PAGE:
Background Checking And Section 6021

.tags In March of 2010, President Obama signed into law HR. 3590, The Patient Protection and Affordable Care Act (PPACA). Section 6021 of this Act states that the Secretary of Health and Human services shall establish a nationwide program of criminal background checks on prospective direct patient access employees of long term care (LTC) facilities or providers, which will be similar to a pilot program carried out under section 307 of the Medicare Modernization Act of 2003 (MMA).
According to Section 6201, participating States will be responsible for having procedures for conducting employee background screenings in accordance with the Act. Specific background screenings are described:
Checks of State and Federal criminal history records are required, including a finger print check using the Integrated Automated Fingerprint Identification System of the FBI.
Also mandated is the development of a rap back capability by States. Following the initial criminal background check, if an employee covered by Section 6201 is convicted of a crime and a fingerprint match is found, State law enforcement will immediately inform the State, which will in turn immediately inform the employer.
A search is required of State-based abuse and neglect registries and databases. Section 6201 specifically instructs that this must include such registries of another State where a prospective employee previously resided in that State.
Also to be searched are records such as proceedings conducted by Medicaid Fraud Control Units, or by licensing and disciplinary boards, which might contain information disqualifying individuals for positions requiring direct patient access.
Participating States are responsible for monitoring compliance with Section 6201 by facilities and providers. Each State will designate a single State agency to oversee the regulations under the Act, including such things as supervising the design of privacy safeguards, determining which positions function as direct patient access employees under the Act and specifying offenses for the purpose of the nationwide program. States are charged to provide a provisional period of employment pending completion of the mandated background checks, and are also responsible for providing an independent process whereby the provisional employee or employee may appeal or dispute the findings of the background check.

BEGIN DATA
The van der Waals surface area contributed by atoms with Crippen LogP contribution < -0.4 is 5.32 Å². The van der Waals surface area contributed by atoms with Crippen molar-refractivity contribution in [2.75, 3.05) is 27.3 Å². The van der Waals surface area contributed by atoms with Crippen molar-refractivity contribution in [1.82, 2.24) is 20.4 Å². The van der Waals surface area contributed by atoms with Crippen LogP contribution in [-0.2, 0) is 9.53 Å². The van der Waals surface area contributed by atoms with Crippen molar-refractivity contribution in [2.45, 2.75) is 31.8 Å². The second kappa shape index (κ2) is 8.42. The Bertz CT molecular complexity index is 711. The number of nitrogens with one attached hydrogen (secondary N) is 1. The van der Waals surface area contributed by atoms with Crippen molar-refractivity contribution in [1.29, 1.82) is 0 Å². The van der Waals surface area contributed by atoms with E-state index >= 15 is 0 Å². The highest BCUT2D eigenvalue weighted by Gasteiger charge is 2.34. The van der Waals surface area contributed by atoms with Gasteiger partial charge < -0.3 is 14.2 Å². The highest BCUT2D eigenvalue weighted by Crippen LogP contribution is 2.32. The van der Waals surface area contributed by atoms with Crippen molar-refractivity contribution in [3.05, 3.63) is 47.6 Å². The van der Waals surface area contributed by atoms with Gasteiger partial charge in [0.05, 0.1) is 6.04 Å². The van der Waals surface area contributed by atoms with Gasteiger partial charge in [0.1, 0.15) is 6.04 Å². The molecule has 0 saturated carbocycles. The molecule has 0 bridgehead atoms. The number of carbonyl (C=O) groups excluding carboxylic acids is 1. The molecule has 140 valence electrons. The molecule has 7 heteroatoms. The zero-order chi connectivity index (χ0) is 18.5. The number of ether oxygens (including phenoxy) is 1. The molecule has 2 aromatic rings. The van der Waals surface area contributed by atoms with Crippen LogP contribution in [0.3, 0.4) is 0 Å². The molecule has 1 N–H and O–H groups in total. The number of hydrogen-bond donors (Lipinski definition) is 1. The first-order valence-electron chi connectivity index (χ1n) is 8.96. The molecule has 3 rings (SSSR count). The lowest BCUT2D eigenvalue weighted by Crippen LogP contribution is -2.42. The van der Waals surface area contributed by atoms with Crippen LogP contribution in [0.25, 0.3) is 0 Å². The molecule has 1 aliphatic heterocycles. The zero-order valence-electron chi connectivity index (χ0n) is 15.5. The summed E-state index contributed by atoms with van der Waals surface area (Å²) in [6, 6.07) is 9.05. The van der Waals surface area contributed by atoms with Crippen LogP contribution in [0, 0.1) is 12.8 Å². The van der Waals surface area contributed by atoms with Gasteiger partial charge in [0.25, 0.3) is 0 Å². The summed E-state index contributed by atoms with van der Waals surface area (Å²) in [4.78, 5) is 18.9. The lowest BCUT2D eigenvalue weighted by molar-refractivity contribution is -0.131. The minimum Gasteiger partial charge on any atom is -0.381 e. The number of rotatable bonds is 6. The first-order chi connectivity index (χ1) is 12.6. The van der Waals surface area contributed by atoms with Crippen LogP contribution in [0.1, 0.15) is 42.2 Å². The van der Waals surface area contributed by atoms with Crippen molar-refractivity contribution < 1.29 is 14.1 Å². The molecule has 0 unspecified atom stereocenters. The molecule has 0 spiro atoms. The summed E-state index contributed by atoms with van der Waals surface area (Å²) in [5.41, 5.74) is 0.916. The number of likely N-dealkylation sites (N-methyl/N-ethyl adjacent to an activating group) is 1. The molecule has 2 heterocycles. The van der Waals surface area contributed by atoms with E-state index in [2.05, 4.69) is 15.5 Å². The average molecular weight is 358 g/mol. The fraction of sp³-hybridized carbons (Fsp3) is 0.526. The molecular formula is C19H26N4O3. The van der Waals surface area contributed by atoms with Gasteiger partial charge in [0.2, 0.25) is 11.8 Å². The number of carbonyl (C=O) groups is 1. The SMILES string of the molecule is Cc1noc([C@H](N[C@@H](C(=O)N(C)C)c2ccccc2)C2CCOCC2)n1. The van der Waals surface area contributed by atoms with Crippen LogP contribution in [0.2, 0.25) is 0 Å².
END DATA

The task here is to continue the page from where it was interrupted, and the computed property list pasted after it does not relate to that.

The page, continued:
The details of State responsibility for test methods that reduce duplicative fingerprinting are enumerated in the Section, including the previously mentioned rap-back. Various other paragraphs include topics such as costs and Federal matching funds, and a list of definitions that adhere to the nationwide program.
All LTC facilities and providers will want to familiarize themselves with Section 6021. Organizations in States have not previously participated in this program under MMA will especially want to read through the details and consult their legal and background checking professionals for advice on how to proceed when this change comes into effect. Sterling will keep clients updated as more information becomes available.

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